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Your Guide to Data Center Infrastructure Management (DCIM)


ROBABLY the hottest buzzword in the data center industry today is Data Center

Infrastructure Management (DCIM). Every product seems to offer some sort of DCIM capability, and there are several stand-alone DCIM systems that claim to cover everything. But what is DCIM really? What should it be able to do? The emergence of DCIM monitoring

tools gives rise to a number of questions. • What makes DCIM valuable to your enterprise? • Will it help improve your bottom line? • Will it do everything you need initially and will it grow with you into the future? • How much staff time will be needed to implement it and keep it updated? These are the questions to ask

both your vendors and yourself before jumping into any DCIM system. The early days of DCIM were about

managing floor space and keeping track of assets. The power utilization effectiveness (PUE) metric has spurred it to become an all-encompassing tool for monitoring the entire data center infrastructure. If you’re really concerned about energy efficiency, improving PUE and energy cost savings, you need a whole range of power and cooling information as well as asset management, which can be stored in a DCIM system. The phrase, “You can’t manage what you can’t measure,” has never been more true than with the challenge of reducing energy use and cost.

Understanding What to Measure For many data centers, having data

on room temperature, rack power draws, and alarms for uninterruptable power supply (UPS) and air conditioner failures is sufficient. DCIM solutions are available in a variety of forms from several hardware and software vendors—from those who make intelligent plug strips, computer room air conditioners (CRACs), and humidity sensors to asset tracking and cabinet security access—and many will integrate those fundamental parameters into a cost-effective package that may do even more. But for large facilities, especially those that want to track PUE and maximize the efficiency of both energy and computing usage, more information will be necessary. You could implement discrete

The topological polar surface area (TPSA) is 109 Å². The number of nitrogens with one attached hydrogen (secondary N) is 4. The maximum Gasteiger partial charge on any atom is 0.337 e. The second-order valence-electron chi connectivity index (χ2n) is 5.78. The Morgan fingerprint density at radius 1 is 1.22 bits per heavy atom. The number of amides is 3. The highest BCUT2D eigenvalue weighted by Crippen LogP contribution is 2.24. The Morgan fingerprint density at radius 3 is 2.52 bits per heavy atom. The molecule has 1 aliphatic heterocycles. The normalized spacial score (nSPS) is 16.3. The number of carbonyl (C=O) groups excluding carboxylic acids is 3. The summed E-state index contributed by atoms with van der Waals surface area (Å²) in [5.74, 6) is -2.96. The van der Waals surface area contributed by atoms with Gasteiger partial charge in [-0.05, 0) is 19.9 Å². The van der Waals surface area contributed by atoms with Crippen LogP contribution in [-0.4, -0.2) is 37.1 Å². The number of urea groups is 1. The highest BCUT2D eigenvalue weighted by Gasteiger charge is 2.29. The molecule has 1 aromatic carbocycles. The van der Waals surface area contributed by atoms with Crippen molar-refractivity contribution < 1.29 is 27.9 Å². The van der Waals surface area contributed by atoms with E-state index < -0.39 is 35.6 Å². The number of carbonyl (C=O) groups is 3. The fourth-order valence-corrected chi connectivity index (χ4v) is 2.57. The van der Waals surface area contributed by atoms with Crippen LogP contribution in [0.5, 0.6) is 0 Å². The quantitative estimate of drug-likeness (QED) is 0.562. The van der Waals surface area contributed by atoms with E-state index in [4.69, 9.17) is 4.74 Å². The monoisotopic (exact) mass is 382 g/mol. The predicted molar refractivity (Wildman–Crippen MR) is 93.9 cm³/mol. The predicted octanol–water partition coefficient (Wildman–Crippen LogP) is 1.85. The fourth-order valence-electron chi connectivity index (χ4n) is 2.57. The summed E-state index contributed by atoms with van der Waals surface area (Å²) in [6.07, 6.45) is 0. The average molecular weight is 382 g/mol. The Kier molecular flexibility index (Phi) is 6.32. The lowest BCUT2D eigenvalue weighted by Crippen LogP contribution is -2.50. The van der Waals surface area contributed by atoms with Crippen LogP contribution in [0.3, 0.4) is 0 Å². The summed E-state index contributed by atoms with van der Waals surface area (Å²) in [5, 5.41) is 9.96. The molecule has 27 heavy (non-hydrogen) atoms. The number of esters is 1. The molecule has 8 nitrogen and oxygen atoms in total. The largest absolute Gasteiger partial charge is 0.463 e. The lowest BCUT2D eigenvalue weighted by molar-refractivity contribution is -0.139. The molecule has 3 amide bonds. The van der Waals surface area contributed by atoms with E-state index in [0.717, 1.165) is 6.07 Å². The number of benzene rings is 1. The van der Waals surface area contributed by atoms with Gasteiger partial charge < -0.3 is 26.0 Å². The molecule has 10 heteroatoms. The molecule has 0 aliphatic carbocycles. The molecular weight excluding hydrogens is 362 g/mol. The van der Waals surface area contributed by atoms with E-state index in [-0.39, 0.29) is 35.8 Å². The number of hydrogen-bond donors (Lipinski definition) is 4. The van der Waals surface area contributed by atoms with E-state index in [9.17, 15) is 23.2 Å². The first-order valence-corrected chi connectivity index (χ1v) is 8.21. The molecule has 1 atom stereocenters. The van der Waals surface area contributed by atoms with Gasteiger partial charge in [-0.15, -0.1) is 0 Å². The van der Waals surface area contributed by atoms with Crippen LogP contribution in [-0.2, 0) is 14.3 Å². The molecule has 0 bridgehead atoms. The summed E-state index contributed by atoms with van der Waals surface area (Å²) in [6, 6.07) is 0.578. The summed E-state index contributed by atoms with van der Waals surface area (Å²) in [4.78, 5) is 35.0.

DCIM solutions from each vendor you use—separate units for UPS and air conditioners, rack power, the central cooling plant, the generators, and asset management. But creating a major DCIM system in this manner would result in a confusing array of disparate displays, reports, and data listings that would likely overlap and become unwieldy. More likely, most of the systems would fall into disuse, resulting in a lot of money spent on technology with no management benefit.

Working Together Everything in the data center is

now interrelated and codependent. Servers draw more power as processor

8 WWW.PCCONNECTION.COM 1.800.800.0014

utilization increases, then ramp down with reduced computing load. That affects cooling requirements, which in newer facilities should be delivered from air conditioners with variable speed controls. Those, in turn, should cause changes in pump speeds, chiller capacities, and cooling tower operation. In a well-designed infrastructure all this should be automatically balanced, but it still needs to be monitored to make sure it’s working right. Information from your DCIM

system should also help determine how best to deploy and utilize

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